When to Use A Treatment & What Drugs Should Be Combined?

The recent approval of six new drugs for the treatment of prostate cancer (Xgeva, Provenge, Zytiga, Xtandi, Xofigo and Jevtana) raises an important question regarding the proper sequence and timing of treatments, as well as the efficacy of combined treatments in order to maximize overall survival.

An example is a small phase I trial which combined docetaxel (Taxotere) and prednisone with different dose levels of Ketoconazole (Keto). This trial enrolled 42 men with metastatic, castrate resistant prostate cancer (mCRPC). They were treated with docetaxel and prednisone (D+P) three of every four weeks plus a daily dose of Keto. The researchers studied a variety of different Keto doses and docetaxel plus prednisone (D+P). They found that by combining the therapies, PSA levels were lowered by 50 percent in 62% of the men and that 28% of the men with soft tissue metastases had a partial response to therapy.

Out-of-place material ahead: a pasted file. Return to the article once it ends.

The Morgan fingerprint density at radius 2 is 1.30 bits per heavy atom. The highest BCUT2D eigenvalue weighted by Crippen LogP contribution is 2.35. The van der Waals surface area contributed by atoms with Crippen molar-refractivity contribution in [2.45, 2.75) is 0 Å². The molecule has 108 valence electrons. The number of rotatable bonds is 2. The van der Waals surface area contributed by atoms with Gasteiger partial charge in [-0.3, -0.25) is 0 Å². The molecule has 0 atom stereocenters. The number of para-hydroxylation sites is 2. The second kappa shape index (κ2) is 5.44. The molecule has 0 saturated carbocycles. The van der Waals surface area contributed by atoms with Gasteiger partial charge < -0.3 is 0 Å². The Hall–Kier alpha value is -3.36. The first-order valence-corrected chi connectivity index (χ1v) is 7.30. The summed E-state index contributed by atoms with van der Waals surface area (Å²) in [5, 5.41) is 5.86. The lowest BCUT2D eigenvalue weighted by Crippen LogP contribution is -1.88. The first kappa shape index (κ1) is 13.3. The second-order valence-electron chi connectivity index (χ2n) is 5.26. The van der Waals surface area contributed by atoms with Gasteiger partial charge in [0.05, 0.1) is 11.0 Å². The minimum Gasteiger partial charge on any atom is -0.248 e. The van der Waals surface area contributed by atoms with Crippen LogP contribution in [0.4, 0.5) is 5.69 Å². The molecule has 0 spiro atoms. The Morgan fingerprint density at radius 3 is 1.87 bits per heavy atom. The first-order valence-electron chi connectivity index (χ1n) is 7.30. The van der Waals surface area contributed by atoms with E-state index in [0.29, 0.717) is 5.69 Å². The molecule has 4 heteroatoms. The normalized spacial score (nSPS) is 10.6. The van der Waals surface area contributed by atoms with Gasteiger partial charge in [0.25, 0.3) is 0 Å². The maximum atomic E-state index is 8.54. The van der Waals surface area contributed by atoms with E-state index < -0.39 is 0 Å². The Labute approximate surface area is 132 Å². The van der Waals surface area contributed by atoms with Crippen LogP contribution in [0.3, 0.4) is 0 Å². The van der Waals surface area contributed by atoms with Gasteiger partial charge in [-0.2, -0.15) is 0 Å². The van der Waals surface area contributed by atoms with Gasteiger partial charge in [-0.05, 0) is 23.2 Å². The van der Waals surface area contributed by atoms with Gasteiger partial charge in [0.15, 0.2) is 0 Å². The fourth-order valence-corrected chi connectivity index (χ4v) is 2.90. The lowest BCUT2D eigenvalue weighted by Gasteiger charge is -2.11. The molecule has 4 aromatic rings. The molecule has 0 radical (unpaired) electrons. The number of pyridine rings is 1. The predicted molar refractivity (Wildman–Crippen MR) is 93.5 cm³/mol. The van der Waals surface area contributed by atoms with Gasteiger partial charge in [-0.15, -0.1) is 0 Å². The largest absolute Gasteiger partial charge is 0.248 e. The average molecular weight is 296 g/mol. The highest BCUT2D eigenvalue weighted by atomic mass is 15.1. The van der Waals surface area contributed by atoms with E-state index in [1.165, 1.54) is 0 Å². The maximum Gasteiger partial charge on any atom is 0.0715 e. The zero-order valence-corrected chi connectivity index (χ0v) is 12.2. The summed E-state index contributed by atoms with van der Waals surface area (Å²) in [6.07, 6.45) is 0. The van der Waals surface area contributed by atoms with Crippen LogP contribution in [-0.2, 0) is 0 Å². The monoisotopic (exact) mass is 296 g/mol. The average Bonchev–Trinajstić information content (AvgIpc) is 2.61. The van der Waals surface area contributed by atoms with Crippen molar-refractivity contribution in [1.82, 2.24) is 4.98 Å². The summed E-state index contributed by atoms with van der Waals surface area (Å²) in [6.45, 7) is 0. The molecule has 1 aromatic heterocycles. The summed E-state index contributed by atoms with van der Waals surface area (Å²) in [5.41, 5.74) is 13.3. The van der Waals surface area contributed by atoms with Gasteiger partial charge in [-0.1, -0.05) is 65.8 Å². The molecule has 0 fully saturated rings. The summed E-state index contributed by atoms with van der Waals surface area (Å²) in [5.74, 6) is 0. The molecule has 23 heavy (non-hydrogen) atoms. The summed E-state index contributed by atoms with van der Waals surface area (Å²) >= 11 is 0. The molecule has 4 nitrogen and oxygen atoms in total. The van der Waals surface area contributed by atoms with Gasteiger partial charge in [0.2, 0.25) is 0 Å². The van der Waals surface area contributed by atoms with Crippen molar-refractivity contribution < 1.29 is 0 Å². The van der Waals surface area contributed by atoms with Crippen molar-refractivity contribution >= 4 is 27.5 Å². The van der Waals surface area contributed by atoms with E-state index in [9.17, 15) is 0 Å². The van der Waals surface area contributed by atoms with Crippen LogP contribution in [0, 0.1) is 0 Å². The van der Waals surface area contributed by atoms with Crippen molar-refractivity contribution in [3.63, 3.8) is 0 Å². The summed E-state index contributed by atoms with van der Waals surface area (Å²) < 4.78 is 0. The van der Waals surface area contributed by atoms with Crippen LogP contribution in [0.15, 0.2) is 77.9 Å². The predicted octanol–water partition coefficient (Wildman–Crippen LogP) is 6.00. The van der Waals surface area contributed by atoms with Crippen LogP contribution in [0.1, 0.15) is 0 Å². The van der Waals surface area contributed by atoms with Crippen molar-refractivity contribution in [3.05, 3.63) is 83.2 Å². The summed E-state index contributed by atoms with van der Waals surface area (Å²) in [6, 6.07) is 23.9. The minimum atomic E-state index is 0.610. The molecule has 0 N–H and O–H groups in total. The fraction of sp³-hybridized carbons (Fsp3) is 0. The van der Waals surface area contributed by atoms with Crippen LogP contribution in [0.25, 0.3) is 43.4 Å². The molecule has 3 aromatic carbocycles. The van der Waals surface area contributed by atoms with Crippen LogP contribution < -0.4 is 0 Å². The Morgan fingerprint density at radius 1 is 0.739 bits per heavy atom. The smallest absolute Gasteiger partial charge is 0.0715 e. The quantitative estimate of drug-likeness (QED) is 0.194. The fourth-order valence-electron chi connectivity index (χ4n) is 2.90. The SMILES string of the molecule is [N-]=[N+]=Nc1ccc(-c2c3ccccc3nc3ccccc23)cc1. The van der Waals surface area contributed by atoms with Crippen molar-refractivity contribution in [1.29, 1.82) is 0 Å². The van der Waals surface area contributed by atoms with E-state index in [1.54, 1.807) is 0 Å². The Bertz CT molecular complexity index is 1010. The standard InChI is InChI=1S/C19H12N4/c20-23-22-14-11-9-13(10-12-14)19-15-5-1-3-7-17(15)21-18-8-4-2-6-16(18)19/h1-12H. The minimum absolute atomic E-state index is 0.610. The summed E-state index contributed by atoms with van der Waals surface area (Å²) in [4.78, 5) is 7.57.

They also found that the median overall survival of the men was 22.8 months, but by altering the timing of the treatments they found that there was a significantly greater survival in men who were D+P naïve than in men who had already been previously treated with D+P (36.8 vs 10.3 months). There was a correlation between Keto and D+P clearance (the time it takes for your body to rid itself of the drugs). Keto increased docetaxel exposure 2.6-fold at a Keto dose of 1,200 mg daily, 1.6-fold with 800 mg daily, and 1.3- to 1.5-fold with 600 mg daily.

The trial concluded that a combination regimen using 600 mg Keto daily was well tolerated and that the maximum tolerated dose of D+P in combination with Keto was 32 mg/m2. They also suggested that this combination has significant anti-tumor activity in men with castrate resistant prostate cancer. (Citation: J Ur